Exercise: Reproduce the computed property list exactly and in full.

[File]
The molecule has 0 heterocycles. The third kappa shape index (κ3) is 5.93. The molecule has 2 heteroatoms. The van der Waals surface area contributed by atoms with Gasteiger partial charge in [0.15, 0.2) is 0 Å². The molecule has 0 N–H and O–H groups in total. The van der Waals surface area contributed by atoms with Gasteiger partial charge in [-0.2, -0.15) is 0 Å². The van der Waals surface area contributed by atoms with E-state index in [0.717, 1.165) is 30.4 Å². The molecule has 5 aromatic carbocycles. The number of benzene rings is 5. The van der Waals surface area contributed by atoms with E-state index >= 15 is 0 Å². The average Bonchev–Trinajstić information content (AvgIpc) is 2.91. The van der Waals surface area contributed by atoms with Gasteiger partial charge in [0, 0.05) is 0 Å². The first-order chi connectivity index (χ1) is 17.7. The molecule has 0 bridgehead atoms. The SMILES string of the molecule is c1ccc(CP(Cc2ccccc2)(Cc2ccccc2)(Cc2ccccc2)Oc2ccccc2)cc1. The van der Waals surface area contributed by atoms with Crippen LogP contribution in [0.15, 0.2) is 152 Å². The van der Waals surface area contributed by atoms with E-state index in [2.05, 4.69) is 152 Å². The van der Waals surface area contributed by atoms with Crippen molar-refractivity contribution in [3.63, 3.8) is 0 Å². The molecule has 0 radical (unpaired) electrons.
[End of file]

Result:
The molecule has 0 heterocycles. The third kappa shape index (κ3) is 5.93. The molecule has 2 heteroatoms. The van der Waals surface area contributed by atoms with Gasteiger partial charge in [0.15, 0.2) is 0 Å². The molecule has 0 N–H and O–H groups in total. The van der Waals surface area contributed by atoms with Gasteiger partial charge in [-0.2, -0.15) is 0 Å². The van der Waals surface area contributed by atoms with E-state index in [0.717, 1.165) is 30.4 Å². The molecule has 5 aromatic carbocycles. The number of benzene rings is 5. The van der Waals surface area contributed by atoms with E-state index >= 15 is 0 Å². The average Bonchev–Trinajstić information content (AvgIpc) is 2.91. The van der Waals surface area contributed by atoms with Gasteiger partial charge in [0, 0.05) is 0 Å². The first-order chi connectivity index (χ1) is 17.7. The molecule has 0 bridgehead atoms. The SMILES string of the molecule is c1ccc(CP(Cc2ccccc2)(Cc2ccccc2)(Cc2ccccc2)Oc2ccccc2)cc1. The van der Waals surface area contributed by atoms with Crippen LogP contribution in [0.15, 0.2) is 152 Å². The van der Waals surface area contributed by atoms with E-state index in [2.05, 4.69) is 152 Å². The van der Waals surface area contributed by atoms with Crippen molar-refractivity contribution in [3.63, 3.8) is 0 Å². The molecule has 0 radical (unpaired) electrons.